Many TVs are obtaining their signals by streaming or on cable are likely to fail due to electricity failure let alone the TV itself.
    The EAS systems are all aimed at TV and Radio, where in the USA the Federal Emergency Management Authority has paid for backup power for radio transmitters.

    1. Mangosman

      My original post seems to have disappeared.
      Remember that mobile broadband and mobile phone towers are susceptible to being burnt/blown down, or the electricity supply is also vulnerable. Without radio many of those affected will use their phone to find out what is going on which will prevent those requesting help due to overload of calls and the use of Apps.
      Emergency Alert System and
      India has 2 monsoon floodings, Typhoon/Hurricane/Cyclones, tsunamis where the Emergency Warning System saves lives. The EWS system can limit warnings to a specified area within 7 km accuracy.

  5. mangosman

    Interesting important topic. I say this because the wireless broadband and phones stop working when a cell phone tower is either burnt/blown down or the electricity supply fails making radio the only way to communicate with those affected. It also frees the cell phone towers from being overloaded with calls from those trying to find out what is happening, thus preventing those who want to call for help. Whilst autos have AM/FM radios but car manufacturers are trying to replace this with streaming services and satellite radio which are useless in an emergency.

    Just remember that 5G needs repeaters 900 m apart down each street for coverage, how will they be powered!

    The USA https://www.fcc.
    gov/consumers/guides/emergency-alert-system-eas and in Canada
    India is subjected to a pair of monsoons each year causing flooding along with typhoon/hurricane/cyclone as well as tsunamis. They have adopted Digital Radio Mondiale including the Emergency Warning System, so if the radio is within the specified area, the radio will be woken up and select the audio warning at a loud volume, displays a map of the affected area, along with a multilingual indexed text system for warnings . which also receives DAB+ including EWS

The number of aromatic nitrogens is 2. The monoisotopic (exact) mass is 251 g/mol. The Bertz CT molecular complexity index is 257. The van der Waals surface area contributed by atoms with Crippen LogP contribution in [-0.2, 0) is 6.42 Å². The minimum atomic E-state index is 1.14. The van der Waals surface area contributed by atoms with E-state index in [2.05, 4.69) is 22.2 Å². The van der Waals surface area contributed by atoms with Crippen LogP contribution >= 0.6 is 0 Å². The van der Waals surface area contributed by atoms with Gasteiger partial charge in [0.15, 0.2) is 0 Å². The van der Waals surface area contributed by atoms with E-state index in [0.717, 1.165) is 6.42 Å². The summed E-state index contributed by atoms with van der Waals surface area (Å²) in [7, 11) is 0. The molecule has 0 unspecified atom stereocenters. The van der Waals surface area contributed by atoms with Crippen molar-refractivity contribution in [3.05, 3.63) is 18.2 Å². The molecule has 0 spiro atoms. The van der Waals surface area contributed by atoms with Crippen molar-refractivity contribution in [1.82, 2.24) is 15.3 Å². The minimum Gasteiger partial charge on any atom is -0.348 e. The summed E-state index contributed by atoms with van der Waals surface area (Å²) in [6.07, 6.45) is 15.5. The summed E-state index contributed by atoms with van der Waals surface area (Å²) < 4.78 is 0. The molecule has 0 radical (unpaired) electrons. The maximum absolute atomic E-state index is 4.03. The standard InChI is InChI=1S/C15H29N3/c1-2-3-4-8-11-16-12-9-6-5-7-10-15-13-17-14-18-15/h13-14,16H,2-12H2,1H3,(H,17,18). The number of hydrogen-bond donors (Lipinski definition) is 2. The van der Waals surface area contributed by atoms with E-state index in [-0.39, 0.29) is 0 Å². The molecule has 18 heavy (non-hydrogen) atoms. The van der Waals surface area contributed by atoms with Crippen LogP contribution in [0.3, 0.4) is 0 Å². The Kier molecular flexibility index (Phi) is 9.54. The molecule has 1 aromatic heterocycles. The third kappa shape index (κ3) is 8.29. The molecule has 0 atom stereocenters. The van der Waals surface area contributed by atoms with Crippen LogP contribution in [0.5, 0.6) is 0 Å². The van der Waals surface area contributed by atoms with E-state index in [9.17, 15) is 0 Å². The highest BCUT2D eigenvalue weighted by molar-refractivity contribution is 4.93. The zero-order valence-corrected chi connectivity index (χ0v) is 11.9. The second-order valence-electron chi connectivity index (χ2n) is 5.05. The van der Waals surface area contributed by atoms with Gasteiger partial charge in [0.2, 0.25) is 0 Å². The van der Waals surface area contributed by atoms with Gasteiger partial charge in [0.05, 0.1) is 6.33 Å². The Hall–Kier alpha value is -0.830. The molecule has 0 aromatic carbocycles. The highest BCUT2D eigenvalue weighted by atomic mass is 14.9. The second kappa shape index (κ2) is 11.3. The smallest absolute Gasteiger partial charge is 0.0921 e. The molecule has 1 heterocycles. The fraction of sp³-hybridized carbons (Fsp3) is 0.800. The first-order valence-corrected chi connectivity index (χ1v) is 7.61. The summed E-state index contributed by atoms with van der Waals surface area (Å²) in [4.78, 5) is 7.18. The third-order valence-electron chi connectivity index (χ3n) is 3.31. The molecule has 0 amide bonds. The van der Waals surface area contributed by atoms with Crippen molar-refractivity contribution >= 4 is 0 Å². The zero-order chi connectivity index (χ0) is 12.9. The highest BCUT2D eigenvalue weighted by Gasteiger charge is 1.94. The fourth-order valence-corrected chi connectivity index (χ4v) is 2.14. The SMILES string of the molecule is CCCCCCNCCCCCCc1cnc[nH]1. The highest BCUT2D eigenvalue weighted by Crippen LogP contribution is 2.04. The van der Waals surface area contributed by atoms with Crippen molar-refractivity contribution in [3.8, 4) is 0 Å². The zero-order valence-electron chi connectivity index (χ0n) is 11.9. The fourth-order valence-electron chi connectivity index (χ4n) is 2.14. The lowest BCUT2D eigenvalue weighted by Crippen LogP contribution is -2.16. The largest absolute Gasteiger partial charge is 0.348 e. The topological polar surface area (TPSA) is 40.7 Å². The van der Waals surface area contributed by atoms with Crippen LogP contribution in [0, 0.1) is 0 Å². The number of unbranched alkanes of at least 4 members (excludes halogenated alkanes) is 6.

6. Steve Allen, KZ4TN

    I would like to add the following AM/FM pocket radio to this article. The Horologe AM FM Pocket Radio, ASIN number B07D522RKW available on Amazon .com. To follow is my review of this UFB AM radio from Amazon.

    I have owned this radio for about a month now and am very happy with its performance. While the FM band works well enough, I mostly listen to the AM broadcast band at night. I am an avid ham radio operator and shortwave radio listener. I love searching out AM broadcast radio stations for distant parts of the United States and this little radio works remarkably well. Last night from my home here in Northeast Tennessee I listened to: WLS Chicago, WCBS New York City, WSM Nashville, WHO Des Moines, KYW Philadelphia, WTAM Cleveland, and WPHT Philadelphia. Granted that last night was static free as many nights during the winter months can be, but this radios works very well, especially given its cost. I listen using the headphones as they draw much less power from the batteries. I have not had to replace them yet. In small battery operated radios such as this, the speaker volume is the greatest drain on the battery. I highly recommend this small radio. I want to add that using the earphones greatly improves reception as the earphone cable functions as an external antenna.